Fall of Kings
by David and Stella Gemmell
Reviewed by Coral
War has come to the plains of Troy. Behind its walls, the citizens have a measure of safety, for now. The longer the war lasts, the greater the risk of starvation. But despite of the size of his enemies' armies, King Priam remains confident that Troy will prevail; with the Trojan Horse on land and the Xanthos at sea - and with the prophesized Eagle Child by his side - how can they lose?
For the most part, I did enjoy this book, although I did have some issues with it.
There were a couple of parts, especially near the beginning, that I thought were unnecessary. The series had been building to the war/siege for two books already, I didn't need even more page space devoted to useless action before getting into the meat of the story.
That being said, I could have done with less actual battle scenes. Pages and pages of and then he turns and cuts down this guy while almost being stabbed but not because someone saves him, it all gets a little repetitive.
I wish that there could have been more time spent on the characterizations of the Mykene characters. Menelaus and Ajax were just names on the pages, they weren't really a part of the story at all. Achilles and Patroclus had a little glimmer of their own personalities, but something was missing. And I don't just mean that Achilles and Patroclus were just friends in the story, because I had expected it (though was still disappointed by it) but not enough time was spent on either of the characters for me to really accept Achilles' actions leading up to his big duel as an organic part of his character as presented in these novels.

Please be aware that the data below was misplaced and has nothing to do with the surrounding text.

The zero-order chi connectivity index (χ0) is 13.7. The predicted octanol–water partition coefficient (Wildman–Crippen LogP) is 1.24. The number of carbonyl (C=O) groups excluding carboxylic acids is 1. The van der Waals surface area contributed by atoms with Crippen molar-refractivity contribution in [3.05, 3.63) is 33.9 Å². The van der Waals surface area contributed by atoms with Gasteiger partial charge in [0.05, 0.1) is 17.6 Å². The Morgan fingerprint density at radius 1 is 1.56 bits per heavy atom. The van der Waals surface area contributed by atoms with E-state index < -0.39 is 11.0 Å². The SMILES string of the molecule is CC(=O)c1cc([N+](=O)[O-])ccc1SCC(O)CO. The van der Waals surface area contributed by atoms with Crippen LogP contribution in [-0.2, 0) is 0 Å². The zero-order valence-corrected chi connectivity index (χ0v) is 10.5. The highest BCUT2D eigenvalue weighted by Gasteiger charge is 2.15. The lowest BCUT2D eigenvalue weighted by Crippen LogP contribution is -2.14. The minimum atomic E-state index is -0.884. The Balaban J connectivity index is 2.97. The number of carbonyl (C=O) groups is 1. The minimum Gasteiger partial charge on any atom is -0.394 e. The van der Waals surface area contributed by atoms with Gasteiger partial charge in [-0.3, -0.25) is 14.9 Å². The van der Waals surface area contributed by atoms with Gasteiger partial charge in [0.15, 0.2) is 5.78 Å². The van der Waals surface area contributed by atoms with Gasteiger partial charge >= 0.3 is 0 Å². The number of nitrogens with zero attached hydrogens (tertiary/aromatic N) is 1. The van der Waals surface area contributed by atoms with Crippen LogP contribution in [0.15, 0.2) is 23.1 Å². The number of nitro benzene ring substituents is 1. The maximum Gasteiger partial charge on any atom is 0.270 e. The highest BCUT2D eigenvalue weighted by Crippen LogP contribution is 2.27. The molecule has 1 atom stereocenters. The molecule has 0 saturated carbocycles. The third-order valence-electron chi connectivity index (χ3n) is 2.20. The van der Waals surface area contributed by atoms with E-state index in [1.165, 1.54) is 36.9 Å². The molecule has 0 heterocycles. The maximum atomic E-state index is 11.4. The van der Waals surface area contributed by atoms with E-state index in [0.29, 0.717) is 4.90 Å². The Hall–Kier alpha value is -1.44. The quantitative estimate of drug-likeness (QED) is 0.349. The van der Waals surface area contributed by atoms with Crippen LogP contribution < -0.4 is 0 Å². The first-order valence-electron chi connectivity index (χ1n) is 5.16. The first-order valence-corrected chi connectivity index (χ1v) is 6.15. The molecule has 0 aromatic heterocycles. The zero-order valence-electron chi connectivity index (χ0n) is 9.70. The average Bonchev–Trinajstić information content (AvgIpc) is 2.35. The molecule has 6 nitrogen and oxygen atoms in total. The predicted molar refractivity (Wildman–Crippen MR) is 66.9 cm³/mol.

With Agamemnon, it's more of an overall complaint. I wish I could read one book or see one movie when he wasn't a completely unlikable figure. I wish I could find just one balanced version of him where he was relatable and understandable. At least he had more depth than most of the other Mykene characters, although we were told often enough that he was a strategic mastermind and then weren't given all that much evidence to back it up. True, there were a couple of the plans that were his that were pretty good and one near the end that the other characters credit to Odysseus that I'm sure was Agamemnon's, but there was still a disconnect between what was said about him and what he was able to accomplish.
The story stayed pretty faithful to the myth in regards to who lived and who died for the most part. Although, there were 2 characters who survived the novels when they didn't survive in the myth. It may have been a sadder ending, but I wish that they would have died in the books as well, because they're survival was a little too Hollywood-movie, farfetched happy ending for me.
The wrap up of the novel, post-war, really shocked me and I was both happy and unhappy with it. Happy, because I didn't expect it to happen until about 5 pages before it did (and I like unexpected twists at the end); unhappy because it felt too pat an ending.
Still, I did enjoy the book, probably more than it sounds like I did.